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Senate Democrats Seek To Expand Agenda For Special Session

Black Lives Matter flag flies over the State Capitol. Photo credit: Christine Stuart, ctnewsjunkie.com

State Sen. Derek Slap of West Hartford said what is happening now isn’t just a ‘moment,’ it’s a ‘movement.’

Sen. Derek Slap. Courtesy photo

By Christine Stuart, ctnewsjunkie.com

With the Black Lives Matter flag flying atop the State Capitol for the first time ever, Senate Democrats are looking to seize the moment and the momentum by calling for more than police accountability and absentee ballots to be addressed during a July special session.

Sen. Gary Winfield. Photo credit: Christine Stuart, ctnewsjunkie.com

“Nothing for me is off the table in this discussion,” state Sen. Gary Winfield, D-New Haven, said.

Winfield, who is the co-chair of the Judiciary Committee, has been leading the drive for quick passage of criminal justice and police accountability legislation. While no drafts of the language have been released yet, legislators are looking to:

  • Decertify police convicted of misconduct;
  • Ban “no-knock” warrants;
  • Reform arrest policies in order to curb unnecessary detention; and
  • Increase the power of civilian review boards.

He acknowledged that they are really trying to push people out of their comfort zones to pass legislation they might not have been comfortable with passing in a “normal” time.

“If we can’t do it in this day and time, then we’re never going to do it,” Winfield said.

Senate Democrats said they purposely chose Juneteenth, the day commemorating the abolishment of slavery, to announce their agenda – which includes recognizing Juneteenth as a holiday.

“Flying the Black Lives Matter flag over the State Capitol is great. It’s a very important symbolic gesture. But, as one speaker today said, symbols are not enough – we need concrete action and meaningful legislation to address systemic racism and racial inequality,” state Sen Derek Slap of West Hartford, who joined his colleagues in front of the State Capitol to unveil their agenda, said in a statement. “We’ve all seen the rallies happening all across the state. We’ve heard the voice at town halls and on town greens. This isn’t just a moment – it’s a movement. And as elected representatives of the people, we have a duty to act.”

Police accountability isn’t the only issue Senate Democrats are hoping to tackle.

Sen. Doug McCrory. Photo credit: Christine Stuart, ctnewsjunkie.com

Sen. Doug McCrory, D-Hartford, said they also want to take up exclusionary zoning, minority teacher recruitment, and inequality in healthcare.

“These are issues we’ve been talking about for 25 years,” McCrory said. “This is nothing new.”

McCrory said the conversations they’re having about housing is not new.

Connecticut’s exclusionary zoning laws essentially prohibit affordable housing from being built in suburbs and rural towns.

“This is not something new. We all know these facts,” McCrory said.

Winfield said he doesn’t understand how people in Connecticut are allowed to live completely different lives from the majority.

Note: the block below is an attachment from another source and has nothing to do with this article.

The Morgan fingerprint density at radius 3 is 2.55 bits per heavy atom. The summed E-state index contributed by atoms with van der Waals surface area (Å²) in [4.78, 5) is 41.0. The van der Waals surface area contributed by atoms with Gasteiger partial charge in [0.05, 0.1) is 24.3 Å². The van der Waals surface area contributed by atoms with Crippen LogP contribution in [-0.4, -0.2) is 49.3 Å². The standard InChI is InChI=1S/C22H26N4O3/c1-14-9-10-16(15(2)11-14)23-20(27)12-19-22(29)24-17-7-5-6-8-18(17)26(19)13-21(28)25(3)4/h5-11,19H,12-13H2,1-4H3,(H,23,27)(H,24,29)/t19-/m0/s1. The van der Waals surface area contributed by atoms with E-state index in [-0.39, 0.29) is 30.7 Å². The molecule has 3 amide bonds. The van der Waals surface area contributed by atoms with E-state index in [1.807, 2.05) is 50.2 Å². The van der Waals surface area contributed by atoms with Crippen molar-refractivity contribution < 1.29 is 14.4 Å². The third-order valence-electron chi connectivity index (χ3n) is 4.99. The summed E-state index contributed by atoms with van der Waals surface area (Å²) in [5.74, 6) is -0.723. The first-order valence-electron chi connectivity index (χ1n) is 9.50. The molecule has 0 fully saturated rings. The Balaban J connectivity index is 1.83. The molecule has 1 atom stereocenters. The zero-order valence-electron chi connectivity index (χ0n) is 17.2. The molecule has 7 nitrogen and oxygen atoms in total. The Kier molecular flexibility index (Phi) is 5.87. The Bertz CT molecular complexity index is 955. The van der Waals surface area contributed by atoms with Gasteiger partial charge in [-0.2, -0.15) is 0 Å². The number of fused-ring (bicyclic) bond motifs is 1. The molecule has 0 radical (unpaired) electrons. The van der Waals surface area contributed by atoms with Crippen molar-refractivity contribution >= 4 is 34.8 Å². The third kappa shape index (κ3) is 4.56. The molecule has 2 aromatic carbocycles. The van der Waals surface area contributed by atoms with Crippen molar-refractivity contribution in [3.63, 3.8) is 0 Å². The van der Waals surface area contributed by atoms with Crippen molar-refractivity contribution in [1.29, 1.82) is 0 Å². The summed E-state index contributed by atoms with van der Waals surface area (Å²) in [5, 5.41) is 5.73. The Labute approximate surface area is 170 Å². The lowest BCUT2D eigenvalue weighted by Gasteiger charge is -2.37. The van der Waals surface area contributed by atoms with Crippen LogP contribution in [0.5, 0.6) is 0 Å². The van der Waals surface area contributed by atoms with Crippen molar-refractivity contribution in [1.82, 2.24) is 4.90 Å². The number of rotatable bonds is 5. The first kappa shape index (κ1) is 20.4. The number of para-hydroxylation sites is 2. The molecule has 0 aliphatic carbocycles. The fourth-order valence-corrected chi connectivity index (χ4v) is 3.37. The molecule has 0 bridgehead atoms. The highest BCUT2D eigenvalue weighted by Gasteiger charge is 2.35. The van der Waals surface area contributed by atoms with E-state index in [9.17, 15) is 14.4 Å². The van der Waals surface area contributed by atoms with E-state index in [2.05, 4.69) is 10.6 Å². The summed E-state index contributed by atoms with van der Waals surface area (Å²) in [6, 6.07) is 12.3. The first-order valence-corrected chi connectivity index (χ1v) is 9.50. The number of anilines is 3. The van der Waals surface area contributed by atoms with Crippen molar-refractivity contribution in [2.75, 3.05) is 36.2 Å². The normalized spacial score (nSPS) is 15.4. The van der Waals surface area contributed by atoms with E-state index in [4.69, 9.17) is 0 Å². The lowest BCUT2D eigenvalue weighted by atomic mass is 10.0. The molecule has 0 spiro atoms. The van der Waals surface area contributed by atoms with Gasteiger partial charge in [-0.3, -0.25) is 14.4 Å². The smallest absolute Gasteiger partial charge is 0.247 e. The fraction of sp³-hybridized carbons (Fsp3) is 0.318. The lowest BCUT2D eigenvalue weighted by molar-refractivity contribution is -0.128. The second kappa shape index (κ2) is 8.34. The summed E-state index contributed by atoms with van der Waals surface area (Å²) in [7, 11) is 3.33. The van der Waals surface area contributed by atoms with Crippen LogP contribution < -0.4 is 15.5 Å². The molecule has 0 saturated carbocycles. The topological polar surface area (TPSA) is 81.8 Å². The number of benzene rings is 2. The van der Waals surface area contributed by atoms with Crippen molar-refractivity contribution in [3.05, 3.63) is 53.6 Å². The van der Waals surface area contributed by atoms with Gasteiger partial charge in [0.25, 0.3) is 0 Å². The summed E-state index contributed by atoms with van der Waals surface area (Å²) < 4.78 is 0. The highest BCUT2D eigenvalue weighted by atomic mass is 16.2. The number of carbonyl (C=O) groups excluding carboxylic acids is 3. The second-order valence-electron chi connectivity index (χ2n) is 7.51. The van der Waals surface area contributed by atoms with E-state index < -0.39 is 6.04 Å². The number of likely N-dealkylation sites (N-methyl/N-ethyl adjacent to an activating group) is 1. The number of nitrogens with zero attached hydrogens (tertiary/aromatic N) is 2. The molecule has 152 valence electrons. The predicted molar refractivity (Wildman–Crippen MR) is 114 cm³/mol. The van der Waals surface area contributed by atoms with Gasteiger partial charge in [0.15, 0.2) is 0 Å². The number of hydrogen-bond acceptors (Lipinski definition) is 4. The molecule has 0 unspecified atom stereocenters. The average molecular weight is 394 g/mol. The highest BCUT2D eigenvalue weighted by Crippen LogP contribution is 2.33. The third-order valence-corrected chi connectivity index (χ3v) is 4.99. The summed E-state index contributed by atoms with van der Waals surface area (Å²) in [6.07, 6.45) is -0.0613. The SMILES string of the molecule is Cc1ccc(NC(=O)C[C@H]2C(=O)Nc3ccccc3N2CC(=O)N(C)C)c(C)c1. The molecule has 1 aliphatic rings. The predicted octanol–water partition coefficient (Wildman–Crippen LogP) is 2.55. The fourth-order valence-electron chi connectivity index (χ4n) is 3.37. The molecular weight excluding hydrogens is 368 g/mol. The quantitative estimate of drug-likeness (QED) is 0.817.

“How have we allowed it that people in our state get to live lives that are completely unrecognizable when you really understand what the lives they live are to the majority of the state,” Winfield said. “I don’t think this is easy. I’m under no false pretense that this is easy, but living the life that people have to live because of policy we’ve done is not easy. It’s not acceptable.”

Winfield said Connecticut needs to start getting comfortable with “being uncomfortable.”

Sen. Marilyn Moore. Photo credit: Christine Stuart, ctnewsjunkie.com

Sen. Marilyn Moore, who co-chairs the Human Services Committee and wants to make sure the healthcare disparities are addressed in a special session, said “this is not a stunt.”

She said they are committed to doing as much as they can in a special session.

“It’s not the same world that we left here in March,” Moore said. “And the people in the street are not going to allow us to do anything more than go back in here and correct some of the wrongs.”

She said if there’s a second wave of COVID-19 in August or September, “what are we going to do about these health workers?”

Moore said it’s a lot to consider, “but we can get done whatever we have the will to do.”

The Senate Democrats released a 14-page list of issues they want to tackle.

House Majority Leader Matt Ritter said he’s open to expanding the agenda for a mid-July special session.

“I agree that there’s momentum right now, and the more we can get done the better,” Ritter said.

Senate Republican Leader Len Fasano said he’s not opposed to expanding the agenda for special session.

“I think there’s a lot of commonality,” Fasano said.

However, the Senate Republican caucus has not been at the table for any of the discussions about new legislation. Fasano said Republicans are working on their own and hope to find agreement on some of these issues.

Gov. Ned Lamont is not as willing to expand the call for the special session. He’s willing to address police accountability and absentee ballots, but he says the rest should wait for the regular session.